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Bangladeshi Court Asks Nobel Laureate To Pay $4.5M In Outstanding Taxes

13.02.2024 04:42

Verdict comes after Muhammad Yunus was barred by court from leaving Bangladesh without permission.

A court in Dhaka ruled Monday that Bangladesh's sole Nobel laureate, Muhammad Yunus, must pay $4.5 million in outstanding taxes to the National Board of Revenue (NBR).

This comes after the court rejected a petition filed by officials of Grameen Telecom Trust, founded by the economist, which sought an order for depositing only 25% of the amount.

The verdict follows Yunus's recent conviction for violating labor laws in a case his supporters say was politically motivated.

Earlier this month, the High Court also barred him from leaving the country without prior permission.

The tax case stems from 2020, when the NBR demanded around $25 million in income tax from Grameen Telecom Trust for the period 2011-2013.The Trust argued financial hardship and sought a waiver, but both requests were denied.

Reports then emerged suggesting the Trust had significant funds, leading the NBR to request access. In response, the Trust challenged the legality of the demand in the High Court, which ultimately ruled against them.

Yunus, 83, currently faces around 168 cases in different courts, including alleged tax evasion and misappropriation of profits, with independent observers attributing many to harassment.Last month, a court handed down a six-month prison sentence to Yunus and three of his colleagues for allegedly violating the country's labor laws. They got bail, however, as the verdict was appealed in a higher court.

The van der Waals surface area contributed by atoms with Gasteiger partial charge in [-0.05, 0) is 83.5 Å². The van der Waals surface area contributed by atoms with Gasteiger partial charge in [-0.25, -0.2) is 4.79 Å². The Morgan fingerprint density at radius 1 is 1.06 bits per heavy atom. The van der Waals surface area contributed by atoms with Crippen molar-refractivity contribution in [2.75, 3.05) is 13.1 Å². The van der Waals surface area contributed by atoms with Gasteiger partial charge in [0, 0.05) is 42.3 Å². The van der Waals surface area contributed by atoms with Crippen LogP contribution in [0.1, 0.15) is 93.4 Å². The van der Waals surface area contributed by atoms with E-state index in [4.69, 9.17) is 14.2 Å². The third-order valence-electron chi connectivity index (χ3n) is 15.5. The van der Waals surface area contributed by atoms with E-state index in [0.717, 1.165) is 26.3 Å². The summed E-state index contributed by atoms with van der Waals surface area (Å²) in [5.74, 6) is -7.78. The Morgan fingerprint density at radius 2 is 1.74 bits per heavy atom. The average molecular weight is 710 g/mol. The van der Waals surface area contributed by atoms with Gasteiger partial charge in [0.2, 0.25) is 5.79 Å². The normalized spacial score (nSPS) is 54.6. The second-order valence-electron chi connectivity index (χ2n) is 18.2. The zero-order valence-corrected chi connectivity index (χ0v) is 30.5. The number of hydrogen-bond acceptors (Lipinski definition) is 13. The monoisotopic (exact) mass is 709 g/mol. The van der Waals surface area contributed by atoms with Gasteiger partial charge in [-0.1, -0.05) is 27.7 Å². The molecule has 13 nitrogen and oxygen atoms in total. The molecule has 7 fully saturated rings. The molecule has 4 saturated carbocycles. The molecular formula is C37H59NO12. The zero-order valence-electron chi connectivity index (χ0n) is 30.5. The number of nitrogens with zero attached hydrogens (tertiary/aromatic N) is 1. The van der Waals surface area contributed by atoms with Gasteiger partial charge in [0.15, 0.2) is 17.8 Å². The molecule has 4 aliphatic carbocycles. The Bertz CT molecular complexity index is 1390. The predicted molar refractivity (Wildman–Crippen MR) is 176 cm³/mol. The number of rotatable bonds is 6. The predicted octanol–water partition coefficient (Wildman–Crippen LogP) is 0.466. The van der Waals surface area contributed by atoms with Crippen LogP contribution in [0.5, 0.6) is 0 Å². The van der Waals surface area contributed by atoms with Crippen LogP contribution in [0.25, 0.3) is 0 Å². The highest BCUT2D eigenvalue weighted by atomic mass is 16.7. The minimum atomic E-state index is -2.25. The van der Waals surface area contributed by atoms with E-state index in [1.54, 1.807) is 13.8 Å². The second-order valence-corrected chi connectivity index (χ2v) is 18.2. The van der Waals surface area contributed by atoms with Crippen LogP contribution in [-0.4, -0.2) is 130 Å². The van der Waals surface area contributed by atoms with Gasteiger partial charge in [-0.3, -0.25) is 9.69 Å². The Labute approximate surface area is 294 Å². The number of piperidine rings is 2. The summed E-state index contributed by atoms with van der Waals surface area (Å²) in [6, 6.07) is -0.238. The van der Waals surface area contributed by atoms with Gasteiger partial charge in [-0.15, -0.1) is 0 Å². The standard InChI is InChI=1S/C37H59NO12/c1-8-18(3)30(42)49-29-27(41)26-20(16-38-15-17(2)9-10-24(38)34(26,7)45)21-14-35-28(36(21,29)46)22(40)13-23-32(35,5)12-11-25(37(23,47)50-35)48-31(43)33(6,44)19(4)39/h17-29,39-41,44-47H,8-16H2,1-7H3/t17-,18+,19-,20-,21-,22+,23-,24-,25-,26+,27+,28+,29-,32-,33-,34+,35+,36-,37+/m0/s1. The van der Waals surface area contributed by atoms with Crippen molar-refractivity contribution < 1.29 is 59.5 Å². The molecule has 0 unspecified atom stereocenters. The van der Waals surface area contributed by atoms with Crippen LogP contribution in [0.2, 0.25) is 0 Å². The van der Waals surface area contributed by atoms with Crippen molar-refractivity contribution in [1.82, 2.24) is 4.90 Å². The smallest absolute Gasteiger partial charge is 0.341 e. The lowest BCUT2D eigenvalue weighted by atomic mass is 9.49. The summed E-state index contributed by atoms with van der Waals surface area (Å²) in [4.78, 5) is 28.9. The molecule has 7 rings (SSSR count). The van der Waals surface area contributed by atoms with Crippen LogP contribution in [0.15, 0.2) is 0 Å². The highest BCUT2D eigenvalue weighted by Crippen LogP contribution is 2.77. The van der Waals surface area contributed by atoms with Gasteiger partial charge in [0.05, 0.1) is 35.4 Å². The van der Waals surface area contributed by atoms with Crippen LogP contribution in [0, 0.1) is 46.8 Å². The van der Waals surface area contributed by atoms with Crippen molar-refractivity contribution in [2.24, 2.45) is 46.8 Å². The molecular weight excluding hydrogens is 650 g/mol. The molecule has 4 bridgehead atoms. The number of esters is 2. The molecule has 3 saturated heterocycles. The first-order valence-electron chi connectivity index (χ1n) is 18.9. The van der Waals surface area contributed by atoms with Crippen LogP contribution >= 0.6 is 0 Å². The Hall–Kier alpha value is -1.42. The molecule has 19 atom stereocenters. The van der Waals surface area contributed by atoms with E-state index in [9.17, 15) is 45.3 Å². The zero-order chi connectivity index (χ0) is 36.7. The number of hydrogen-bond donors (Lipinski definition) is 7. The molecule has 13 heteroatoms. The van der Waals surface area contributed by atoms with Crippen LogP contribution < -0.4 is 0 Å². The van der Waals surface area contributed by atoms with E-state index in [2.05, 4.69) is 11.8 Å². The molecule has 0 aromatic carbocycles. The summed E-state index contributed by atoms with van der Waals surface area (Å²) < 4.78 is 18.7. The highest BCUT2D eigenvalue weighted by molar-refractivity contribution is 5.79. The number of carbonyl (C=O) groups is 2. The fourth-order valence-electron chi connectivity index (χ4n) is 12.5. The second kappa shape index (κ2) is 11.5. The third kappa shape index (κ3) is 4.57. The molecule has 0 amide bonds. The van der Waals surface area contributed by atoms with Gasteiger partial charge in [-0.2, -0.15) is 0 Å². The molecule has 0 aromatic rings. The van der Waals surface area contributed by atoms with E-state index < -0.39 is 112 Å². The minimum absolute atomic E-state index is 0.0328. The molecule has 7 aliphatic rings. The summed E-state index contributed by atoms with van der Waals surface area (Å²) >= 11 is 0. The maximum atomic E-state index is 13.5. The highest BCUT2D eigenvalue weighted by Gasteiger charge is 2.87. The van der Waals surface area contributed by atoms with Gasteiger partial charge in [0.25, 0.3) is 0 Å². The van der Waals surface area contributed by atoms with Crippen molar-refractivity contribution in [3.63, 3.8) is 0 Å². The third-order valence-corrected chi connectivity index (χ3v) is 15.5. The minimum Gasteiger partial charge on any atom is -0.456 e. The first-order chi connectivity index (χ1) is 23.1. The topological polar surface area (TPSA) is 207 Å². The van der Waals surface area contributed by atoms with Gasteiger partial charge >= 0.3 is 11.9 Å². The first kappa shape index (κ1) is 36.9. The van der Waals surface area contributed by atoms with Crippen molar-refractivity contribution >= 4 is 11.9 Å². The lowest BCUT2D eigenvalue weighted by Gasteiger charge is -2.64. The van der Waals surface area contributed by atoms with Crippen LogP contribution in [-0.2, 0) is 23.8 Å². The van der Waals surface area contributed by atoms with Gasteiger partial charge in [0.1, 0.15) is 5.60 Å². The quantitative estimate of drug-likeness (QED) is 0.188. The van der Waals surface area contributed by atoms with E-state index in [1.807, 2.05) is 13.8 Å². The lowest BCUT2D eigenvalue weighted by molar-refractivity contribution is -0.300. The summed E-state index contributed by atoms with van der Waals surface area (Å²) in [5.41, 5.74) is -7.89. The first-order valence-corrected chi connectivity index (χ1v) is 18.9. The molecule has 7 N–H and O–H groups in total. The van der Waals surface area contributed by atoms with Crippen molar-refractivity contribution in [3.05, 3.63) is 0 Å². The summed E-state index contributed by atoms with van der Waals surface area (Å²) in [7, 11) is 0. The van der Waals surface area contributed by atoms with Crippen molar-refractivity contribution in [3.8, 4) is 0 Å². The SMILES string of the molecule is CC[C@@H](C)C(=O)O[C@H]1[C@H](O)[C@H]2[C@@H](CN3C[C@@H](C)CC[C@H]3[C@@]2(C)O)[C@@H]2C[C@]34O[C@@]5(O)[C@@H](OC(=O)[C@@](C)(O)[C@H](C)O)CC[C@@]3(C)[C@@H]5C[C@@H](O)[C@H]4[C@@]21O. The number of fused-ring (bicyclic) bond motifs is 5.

Despite his renowned work in microfinance and poverty alleviation, Yunus has faced criticism from Prime Minister Sheikh Hasina, who has accused him of exploiting the poor.

The tense relationship has fueled several public attacks against the internationally respected laureate. Over 100 global leaders and fellow laureates have urged the Bangladeshi government to cease its actions against Yunus multiple times.

Last September, Amnesty International condemned the criminal charges against Yunus and his colleagues as a "politically motivated misuse of the justice system," arguing these issues should be handled through civil or administrative processes.

Yunus, a Bangladeshi social entrepreneur, banker, economist and civil society leader, was awarded the Nobel Peace Prize in 2006 for founding Grameen Bank and pioneering the concepts of microcredit and microfinance. The loans are given to entrepreneurs who are too poor to qualify for traditional bank loans. -

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